open my ears and my heart to always
listen to your instructions, give me
the courage most especially to be your
prophet like Jeremiah, "comforting the
afflicted and afflicting the comfortable"
by giving witness to your truth and 
justice, mercy and charity at all times.
Amen.

Put Christ before everything

The Lord Is My Chef Daily Recipe for the Soul by Fr. Nicanor F. Lalog II
Monday, Memorial of St. Benedict, Abbot, 11 July 2022
Isaiah 1:10-17   ><))))*> + ><))))*> + ><))))*>   Matthew 10:34-11:1
Photo by author, Church of St. Agnes, Jerusalem, Israel, May 2018.
Your words today, O God
are not only disturbing but 
also puzzling; it is disturbing
for us who continue with all of
our fake religiosities that are more
of a show than an intimacy with you.
Your words through Isaiah
should awaken us to be more truthful,
to show more our love for you in our
actions that are just and fair to others.

“Trample my courts no more. Bring no more worthless offerings; your incense is loathsome to me. Your new moons and festivals I detest; they weigh me down, I tire of the load… learn to do good. Make justice your aim, redress the wronged; hear the orphan’s plea; defend the widow.”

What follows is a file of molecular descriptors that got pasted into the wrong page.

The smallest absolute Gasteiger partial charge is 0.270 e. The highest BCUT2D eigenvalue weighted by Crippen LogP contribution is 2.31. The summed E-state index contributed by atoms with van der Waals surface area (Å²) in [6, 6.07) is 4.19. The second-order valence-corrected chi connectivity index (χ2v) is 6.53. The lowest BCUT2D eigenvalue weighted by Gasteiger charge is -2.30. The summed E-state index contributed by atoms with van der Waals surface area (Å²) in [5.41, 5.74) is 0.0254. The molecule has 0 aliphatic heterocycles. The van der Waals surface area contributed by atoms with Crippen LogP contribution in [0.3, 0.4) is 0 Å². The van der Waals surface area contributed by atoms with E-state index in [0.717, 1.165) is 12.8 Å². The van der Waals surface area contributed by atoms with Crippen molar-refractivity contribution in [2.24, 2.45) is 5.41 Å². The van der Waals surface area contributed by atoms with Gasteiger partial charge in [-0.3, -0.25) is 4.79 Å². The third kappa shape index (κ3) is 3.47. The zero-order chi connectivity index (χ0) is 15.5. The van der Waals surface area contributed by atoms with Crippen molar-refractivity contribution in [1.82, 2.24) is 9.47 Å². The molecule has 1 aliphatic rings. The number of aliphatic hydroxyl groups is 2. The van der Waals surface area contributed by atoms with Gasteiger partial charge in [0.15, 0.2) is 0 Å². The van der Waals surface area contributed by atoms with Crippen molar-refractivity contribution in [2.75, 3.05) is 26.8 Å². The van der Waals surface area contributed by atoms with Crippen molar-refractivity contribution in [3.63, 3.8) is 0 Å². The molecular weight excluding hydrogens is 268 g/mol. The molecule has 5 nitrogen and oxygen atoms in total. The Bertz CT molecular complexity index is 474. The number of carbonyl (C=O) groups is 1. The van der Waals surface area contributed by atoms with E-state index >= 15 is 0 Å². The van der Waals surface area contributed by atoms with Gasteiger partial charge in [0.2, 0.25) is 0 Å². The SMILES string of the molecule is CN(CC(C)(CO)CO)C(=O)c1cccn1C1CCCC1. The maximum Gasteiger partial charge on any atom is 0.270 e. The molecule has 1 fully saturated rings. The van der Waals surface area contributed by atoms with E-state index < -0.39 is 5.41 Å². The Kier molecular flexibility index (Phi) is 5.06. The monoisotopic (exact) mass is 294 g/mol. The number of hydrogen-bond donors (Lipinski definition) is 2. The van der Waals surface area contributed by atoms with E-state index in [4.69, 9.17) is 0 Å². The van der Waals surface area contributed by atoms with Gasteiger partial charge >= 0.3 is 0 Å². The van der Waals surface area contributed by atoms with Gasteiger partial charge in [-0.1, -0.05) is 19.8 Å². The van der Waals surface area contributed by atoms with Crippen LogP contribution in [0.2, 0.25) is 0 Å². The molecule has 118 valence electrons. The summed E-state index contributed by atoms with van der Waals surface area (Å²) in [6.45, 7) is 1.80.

Isaiah 1:13, 14, 17
Your words are also puzzling,
as spoken by Jesus Christ your Son
who declared: 

“Do not think that I have come to bring peace upon the earth. I have come to bring not peace but the sword.”

Matthew 10:34
Puzzling and disturbing are
your words, Lord, and we thank
you for disturbing us, for puzzling us:
may we have the courage to confront
our true selves, strip ourselves naked 
of our pretensions of being good and
faithful so we may be true to your call
to be holy and just, loving and merciful;
so many times, even in our religion and 
faith, it is not you whom we put first but
our very selves.
Through the prayers and examples of
St. Benedict, may we put Christ before
everything by thinking more of others
than of ourselves; may we always begin
our works by appealing to Jesus our Lord
to bring these to perfection and lead us to
everlasting life.  Amen.

St. Benedict, 
Pray for us!